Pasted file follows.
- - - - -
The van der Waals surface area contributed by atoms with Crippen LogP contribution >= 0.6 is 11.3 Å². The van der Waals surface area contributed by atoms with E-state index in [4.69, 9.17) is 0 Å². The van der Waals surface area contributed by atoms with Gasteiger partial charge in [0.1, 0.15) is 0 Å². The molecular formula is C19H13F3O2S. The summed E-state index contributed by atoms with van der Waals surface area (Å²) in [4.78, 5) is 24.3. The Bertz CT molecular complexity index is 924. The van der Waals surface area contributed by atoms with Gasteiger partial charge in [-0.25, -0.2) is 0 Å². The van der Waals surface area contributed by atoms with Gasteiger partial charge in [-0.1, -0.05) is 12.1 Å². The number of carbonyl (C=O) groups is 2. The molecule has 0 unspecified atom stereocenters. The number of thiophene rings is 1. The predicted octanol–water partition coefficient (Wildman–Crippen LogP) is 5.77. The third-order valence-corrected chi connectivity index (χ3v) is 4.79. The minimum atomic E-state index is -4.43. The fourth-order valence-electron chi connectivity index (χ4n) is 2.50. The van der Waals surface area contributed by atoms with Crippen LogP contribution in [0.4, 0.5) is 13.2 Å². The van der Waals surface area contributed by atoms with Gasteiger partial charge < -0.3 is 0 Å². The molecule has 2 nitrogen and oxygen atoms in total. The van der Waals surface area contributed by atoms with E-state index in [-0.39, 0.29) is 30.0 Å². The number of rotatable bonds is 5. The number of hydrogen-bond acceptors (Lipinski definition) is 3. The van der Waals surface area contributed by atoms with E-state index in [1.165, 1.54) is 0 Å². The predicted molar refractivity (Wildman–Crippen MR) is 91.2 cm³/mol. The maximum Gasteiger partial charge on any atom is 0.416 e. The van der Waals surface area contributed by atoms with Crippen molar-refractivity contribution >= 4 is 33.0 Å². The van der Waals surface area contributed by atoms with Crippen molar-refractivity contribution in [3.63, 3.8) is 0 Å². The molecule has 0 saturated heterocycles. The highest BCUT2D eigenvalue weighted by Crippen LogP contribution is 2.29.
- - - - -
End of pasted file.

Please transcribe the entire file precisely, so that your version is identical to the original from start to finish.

The van der Waals surface area contributed by atoms with Crippen LogP contribution >= 0.6 is 11.3 Å². The van der Waals surface area contributed by atoms with E-state index in [4.69, 9.17) is 0 Å². The van der Waals surface area contributed by atoms with Gasteiger partial charge in [0.1, 0.15) is 0 Å². The molecular formula is C19H13F3O2S. The summed E-state index contributed by atoms with van der Waals surface area (Å²) in [4.78, 5) is 24.3. The Bertz CT molecular complexity index is 924. The van der Waals surface area contributed by atoms with Gasteiger partial charge in [-0.25, -0.2) is 0 Å². The van der Waals surface area contributed by atoms with Gasteiger partial charge in [-0.1, -0.05) is 12.1 Å². The number of carbonyl (C=O) groups is 2. The molecule has 0 unspecified atom stereocenters. The number of thiophene rings is 1. The predicted octanol–water partition coefficient (Wildman–Crippen LogP) is 5.77. The third-order valence-corrected chi connectivity index (χ3v) is 4.79. The minimum atomic E-state index is -4.43. The fourth-order valence-electron chi connectivity index (χ4n) is 2.50. The van der Waals surface area contributed by atoms with Crippen LogP contribution in [0.4, 0.5) is 13.2 Å². The van der Waals surface area contributed by atoms with Gasteiger partial charge < -0.3 is 0 Å². The molecule has 2 nitrogen and oxygen atoms in total. The van der Waals surface area contributed by atoms with E-state index in [-0.39, 0.29) is 30.0 Å². The number of rotatable bonds is 5. The number of hydrogen-bond acceptors (Lipinski definition) is 3. The van der Waals surface area contributed by atoms with E-state index in [1.165, 1.54) is 0 Å². The predicted molar refractivity (Wildman–Crippen MR) is 91.2 cm³/mol. The maximum Gasteiger partial charge on any atom is 0.416 e. The van der Waals surface area contributed by atoms with Crippen molar-refractivity contribution >= 4 is 33.0 Å². The van der Waals surface area contributed by atoms with Crippen molar-refractivity contribution in [3.63, 3.8) is 0 Å². The molecule has 0 saturated heterocycles. The highest BCUT2D eigenvalue weighted by Crippen LogP contribution is 2.29.